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Jewish Journal

Educating the next generation to care

by Noga Gur-Arieh

May 28, 2014 | 8:47 am

Hateful graffiti drawn on the railroad bridge over the San Jacinto River/ taken by Patrick Feller - Flickr.

"World Peace" – a lifetime wish we all carry in our hearts. Every day when we read the news, we pray for a hate-free world, but how can we achieve this world when we are the ones pushing it further away?! Furthermore, how can more attention dedicated to educating the younger generation can prevent violent attacks like the one we recently witnessed in Brussels


Earlier this month, two seemingly different, but in fact, similar events took place in the United States. The first one involved two high-school students from Maryland, who have been charged with hate crimes for allegedly painting a swastika on the main sign at Young Israel of Potomac synagogue. The second one was about a new "trend" in Southern Florida of teenagers playing a new version of beer-pong named ”Jews vs. Nazis.” While the stories are somewhat different, they have something in comment, other than the fact that they both reek of anti-Semitism: both stories demonstrate the importance of education in creating the "peaceful, hate-free world" utopia we long for.


The young people in the center of both stories grew up in the two most dangerous types of communities: the hateful one and the indifferent one. When children grow in a hateful environment where people see those who are different from them as lesser human beings, they are more likely to become violent adults, and turn their taught values into action. When other children are surrounded by people that don't give a lot of importance to those who treat others aggressively, they grow to be indifferent adults, who don't put much effort in nurturing values of acceptance and respect, thus giving legitimacy to acts of hatred.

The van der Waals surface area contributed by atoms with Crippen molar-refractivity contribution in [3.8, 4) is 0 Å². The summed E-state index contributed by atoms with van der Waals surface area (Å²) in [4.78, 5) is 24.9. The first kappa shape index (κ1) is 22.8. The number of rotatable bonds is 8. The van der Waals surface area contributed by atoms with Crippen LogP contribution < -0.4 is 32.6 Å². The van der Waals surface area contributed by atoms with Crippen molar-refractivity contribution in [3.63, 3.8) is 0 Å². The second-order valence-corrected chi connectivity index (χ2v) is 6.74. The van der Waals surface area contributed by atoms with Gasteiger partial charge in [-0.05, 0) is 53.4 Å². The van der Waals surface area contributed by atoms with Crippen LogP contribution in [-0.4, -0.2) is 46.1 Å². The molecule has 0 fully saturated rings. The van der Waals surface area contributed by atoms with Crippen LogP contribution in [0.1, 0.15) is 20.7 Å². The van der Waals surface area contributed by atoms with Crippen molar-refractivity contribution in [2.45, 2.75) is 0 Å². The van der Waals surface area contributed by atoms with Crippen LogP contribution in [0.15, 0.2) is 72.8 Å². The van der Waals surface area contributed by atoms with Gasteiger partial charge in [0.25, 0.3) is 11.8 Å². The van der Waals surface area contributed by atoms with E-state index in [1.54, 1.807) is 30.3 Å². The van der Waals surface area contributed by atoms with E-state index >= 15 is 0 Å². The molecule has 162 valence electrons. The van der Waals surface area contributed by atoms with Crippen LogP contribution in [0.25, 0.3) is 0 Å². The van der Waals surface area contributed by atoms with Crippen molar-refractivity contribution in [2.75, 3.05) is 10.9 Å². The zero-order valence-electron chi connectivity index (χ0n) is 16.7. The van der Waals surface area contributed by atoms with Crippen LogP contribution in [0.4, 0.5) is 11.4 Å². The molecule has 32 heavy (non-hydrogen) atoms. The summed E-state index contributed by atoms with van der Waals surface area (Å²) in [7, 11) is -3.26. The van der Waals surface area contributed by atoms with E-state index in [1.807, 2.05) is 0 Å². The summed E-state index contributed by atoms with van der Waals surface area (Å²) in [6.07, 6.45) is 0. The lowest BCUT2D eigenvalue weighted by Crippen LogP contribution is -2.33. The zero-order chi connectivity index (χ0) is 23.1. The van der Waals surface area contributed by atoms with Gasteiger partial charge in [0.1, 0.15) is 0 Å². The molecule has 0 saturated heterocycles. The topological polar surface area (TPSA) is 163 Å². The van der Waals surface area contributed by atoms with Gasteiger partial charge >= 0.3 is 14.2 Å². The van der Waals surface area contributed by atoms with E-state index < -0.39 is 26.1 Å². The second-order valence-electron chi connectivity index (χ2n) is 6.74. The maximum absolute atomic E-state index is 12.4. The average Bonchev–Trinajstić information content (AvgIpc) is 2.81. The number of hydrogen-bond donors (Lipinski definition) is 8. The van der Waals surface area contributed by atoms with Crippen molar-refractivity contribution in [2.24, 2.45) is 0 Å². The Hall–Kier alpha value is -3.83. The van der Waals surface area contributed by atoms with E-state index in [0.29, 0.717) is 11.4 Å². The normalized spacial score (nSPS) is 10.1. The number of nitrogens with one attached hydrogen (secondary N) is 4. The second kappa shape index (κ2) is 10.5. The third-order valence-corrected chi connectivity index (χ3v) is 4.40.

Turning the horrors of the Holocaust into a humorous game is not so different from drawing a swastika on a synagogue. True, it is not an act of violence, but it is what gives it legitimacy. While those beer-pong teenagers' intentions can enjoy the benefit of the doubt, the intentions of the teenagers vandalizing the synagogue are very clear, and very disturbing. They are 16 and 17 years old. Only at the beginning of their lives, and already have a solid, formed opinion of the society. The indifference coming from their classmates only drives them into action that will only become more dangerous in the future.


These stories are merely examples of a growing worldwide phenomenon, in the center of which are indifferent teenagers “feeding” their hateful classmates. How to stop the hatred from spreading? In one word: Education. Parents, teachers and television – these are the main educators forming the younger generation. They hold the key to a better world, one step closer to our utopia. They are the ones who can teach young children values of acceptance and respect, and the importance of those values as well. They are the ones who can help the next generation care enough to not let the uneducated hateful people take pride in their destructive actions. 


It's not that hard, really. We all know the world we want for our children. All we need to do now is to help them build it. Indifference sows the seeds of hatred, and "youthful acts of rebellion" today are the violent acts against innocents of tomorrow. 

 

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ABOUT THE AUTHOR

My name is Noga Gur-Arieh, and I’m an Israeli Journalist, currently studying for my B.A degree in Media and Political Science, at Tel Aviv University.

I am very socially...

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